Posted by: Hannah | 02/14/2013

fight fight fight

I read on Amalah’s  blog yesterday all about how her boys fight all the time, about silly things. (It’s a funny post – reminds me of my childhood.)

It also made me smug, because honestly, my boys almost never fight. It’s very, very rare. They wrestle, but it’s all in good fun. About the only time you hear harsh words between them is when they’re trying to co-play a video game and Harry gets a bit too “my way or the highway” about it.

Ah, hubris. You are a harsh, cruel mistress.

Today, Louis, Ron, and Pixie have been at each other’s throats ALL DAY.

Louis won’t play with Pixie, tells her she’s making “annoying sounds” (kettlepot alert!). Ron is correcting Louis’ behaviour every five minutes. Pixie won’t stop pouting and whining.

I just broke up a fight about, of all things, whether or not Pixie had a sandwich for lunch. (Newsflash, Louis: she does. She’s eating it where you can see her right now. Now stop talking and eat your spaghetti before I put vodka in my water bottle.)

Part and parcel of the fighting unfortunately is the tattling. And the whining. OH GOD THE TATTLING AND WHINING. For even more delightful, magical Time With Precious Children, they have now combined the tattling & whining together into something else. Whinitting? Tattlewhinge? I don’t know what to call it, but it sounds like this:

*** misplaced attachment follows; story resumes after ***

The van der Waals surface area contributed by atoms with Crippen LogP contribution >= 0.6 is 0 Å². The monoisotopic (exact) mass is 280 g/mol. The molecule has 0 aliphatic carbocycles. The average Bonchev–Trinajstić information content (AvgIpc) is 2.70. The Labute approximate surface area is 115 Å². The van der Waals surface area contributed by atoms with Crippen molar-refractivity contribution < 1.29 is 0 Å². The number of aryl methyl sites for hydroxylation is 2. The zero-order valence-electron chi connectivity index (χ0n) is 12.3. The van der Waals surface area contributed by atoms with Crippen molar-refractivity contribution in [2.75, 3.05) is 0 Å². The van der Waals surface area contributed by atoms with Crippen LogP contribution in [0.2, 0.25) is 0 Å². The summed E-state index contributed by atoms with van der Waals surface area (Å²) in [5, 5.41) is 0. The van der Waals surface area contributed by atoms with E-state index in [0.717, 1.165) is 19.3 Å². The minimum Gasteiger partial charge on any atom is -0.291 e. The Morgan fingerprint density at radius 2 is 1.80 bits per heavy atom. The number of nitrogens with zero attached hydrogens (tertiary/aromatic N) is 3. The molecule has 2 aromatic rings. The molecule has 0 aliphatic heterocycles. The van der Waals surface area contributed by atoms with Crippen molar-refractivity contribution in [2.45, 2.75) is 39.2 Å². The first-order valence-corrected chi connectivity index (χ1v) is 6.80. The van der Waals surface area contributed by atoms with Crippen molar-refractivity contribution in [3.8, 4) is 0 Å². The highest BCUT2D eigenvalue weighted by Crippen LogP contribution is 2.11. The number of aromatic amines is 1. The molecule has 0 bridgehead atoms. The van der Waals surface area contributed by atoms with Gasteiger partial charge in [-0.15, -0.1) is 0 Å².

“Han-NAAAAAAH! Pixie is sayin’ today is Valentine’s DAAAAAAAY. It’s NOOOOOOOOOT.”

“Han-NAAAAAAH! Louis won’ PLAY wif’ MEEEEEEEE!!!!!”

Two years ago, when Arthur first started coming here, he was the whiniest creature on earth. Like, he was really bad. Every word out of his mouth was whined. Like Louis, he was honestly startled when I asked him to use his talking voice, not his whining voice. He didn’t seem to understand what I meant, and it was a hard struggle for him to learn how to talk normally.

But he did it. He still whines something fierce with his parents, when he thinks I’m not listening, but he hasn’t whined at me in at least a year. Maybe longer. So, there’s hope. I guess.